maintained between courts right across the country.
133. What is the cost of the deal? Since you
have been Permanent Secretary can you tell me something about
how the cost of the deal has increased?
(Sir Hayden Phillips) When the contract was signed
in 1998 it was £183 million and that was revised in 2000
to provide a range of additional services and a longer timescale
to the order of £300 million. We are now in discussions,
looking at what the contract should now be and what the price
134. In other words the cost has virtually doubled
and the timetable for delivery of the system has also virtually
(Sir Hayden Phillips) Yes.
135. That is not very good value for money,
(Sir Hayden Phillips) The value for money judgement
has to be made when we see what the actual results are and what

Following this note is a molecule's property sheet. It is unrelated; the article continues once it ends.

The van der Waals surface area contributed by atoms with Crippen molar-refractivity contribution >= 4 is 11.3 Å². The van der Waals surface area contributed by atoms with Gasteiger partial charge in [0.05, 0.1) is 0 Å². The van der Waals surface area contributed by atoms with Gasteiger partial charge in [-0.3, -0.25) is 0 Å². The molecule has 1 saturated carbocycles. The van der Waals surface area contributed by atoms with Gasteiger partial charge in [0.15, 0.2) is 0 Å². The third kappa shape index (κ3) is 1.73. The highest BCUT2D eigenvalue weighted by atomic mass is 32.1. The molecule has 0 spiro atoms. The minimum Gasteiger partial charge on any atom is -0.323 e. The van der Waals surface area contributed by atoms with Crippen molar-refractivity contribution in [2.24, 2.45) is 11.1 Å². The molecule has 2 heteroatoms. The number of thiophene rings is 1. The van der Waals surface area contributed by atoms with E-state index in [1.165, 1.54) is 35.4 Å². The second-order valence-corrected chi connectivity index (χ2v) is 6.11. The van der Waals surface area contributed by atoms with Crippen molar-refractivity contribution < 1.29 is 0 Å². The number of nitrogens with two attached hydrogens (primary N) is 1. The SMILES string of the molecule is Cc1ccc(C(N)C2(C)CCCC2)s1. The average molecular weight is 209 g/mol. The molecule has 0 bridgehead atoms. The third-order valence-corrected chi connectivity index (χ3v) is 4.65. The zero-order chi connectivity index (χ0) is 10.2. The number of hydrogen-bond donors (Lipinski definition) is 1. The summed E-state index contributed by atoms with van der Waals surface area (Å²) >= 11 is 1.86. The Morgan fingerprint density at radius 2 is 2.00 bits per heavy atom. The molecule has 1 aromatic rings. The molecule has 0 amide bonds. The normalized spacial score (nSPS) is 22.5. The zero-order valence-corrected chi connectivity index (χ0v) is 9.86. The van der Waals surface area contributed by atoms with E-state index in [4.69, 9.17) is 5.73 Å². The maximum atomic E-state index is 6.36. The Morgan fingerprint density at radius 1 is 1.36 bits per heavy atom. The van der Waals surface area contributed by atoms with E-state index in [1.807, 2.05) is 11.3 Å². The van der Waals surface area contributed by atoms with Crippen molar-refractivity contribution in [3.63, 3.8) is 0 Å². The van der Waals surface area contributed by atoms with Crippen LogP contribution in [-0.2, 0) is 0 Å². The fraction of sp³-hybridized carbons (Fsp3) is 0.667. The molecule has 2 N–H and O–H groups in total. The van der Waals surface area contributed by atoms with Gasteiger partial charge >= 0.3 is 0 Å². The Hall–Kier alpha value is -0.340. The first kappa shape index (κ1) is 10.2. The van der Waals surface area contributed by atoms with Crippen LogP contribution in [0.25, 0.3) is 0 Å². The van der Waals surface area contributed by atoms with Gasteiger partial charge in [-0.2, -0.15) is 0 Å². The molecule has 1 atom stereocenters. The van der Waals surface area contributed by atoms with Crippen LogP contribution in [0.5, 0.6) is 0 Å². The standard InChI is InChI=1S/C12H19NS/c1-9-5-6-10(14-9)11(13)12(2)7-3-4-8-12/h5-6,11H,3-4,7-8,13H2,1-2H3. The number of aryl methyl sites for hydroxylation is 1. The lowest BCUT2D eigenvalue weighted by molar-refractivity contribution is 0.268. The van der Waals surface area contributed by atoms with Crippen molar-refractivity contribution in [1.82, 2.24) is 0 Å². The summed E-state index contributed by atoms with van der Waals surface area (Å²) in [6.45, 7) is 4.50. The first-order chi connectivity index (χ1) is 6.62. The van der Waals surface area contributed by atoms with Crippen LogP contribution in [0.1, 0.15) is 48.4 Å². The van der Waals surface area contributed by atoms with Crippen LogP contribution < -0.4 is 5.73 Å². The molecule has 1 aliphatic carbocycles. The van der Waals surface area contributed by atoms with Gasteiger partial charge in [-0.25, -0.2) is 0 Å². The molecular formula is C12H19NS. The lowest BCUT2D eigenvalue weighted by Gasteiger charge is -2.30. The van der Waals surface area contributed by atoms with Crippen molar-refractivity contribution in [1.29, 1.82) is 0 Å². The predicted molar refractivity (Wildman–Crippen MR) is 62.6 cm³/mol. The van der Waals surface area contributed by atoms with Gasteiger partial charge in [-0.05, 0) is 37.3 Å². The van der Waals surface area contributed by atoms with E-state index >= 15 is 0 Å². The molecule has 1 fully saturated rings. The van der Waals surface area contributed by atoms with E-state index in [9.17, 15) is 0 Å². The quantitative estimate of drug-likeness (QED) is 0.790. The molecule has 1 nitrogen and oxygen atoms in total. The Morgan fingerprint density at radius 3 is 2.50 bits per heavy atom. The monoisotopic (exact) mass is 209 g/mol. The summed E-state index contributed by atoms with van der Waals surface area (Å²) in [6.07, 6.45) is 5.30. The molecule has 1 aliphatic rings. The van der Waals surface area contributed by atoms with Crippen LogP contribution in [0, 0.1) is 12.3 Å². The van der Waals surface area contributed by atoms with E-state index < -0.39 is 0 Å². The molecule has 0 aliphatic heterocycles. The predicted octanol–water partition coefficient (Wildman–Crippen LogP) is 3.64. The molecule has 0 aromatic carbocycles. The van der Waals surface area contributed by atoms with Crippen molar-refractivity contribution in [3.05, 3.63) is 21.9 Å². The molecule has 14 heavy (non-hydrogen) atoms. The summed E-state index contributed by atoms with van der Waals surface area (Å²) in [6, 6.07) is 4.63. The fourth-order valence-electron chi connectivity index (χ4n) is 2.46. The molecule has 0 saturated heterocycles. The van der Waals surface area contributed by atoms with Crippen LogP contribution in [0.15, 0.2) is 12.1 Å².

the final cost is over what period.
136. According to these various newspaper reports,
the answer you were not prepared to give Mr Williams, but if we
were all readers of Computer Weekly we would know, is that Fujitsu
is expected to receive more than half of the contract's value
because it is now being paid to deliver the PCs and Microsoft
Office support software anyway. So it is in line to get over half
the money even if it does not actually deliver the core service
you were looking for. Is that correct?
(Sir Hayden Phillips) We are looking to see the extent
to which they can deliver the core service. They have already
rolled out 75% of the basic infrastructure service and they are
servicing that, so we are bound to pay them for that particular
137. Why could you not have said that earlier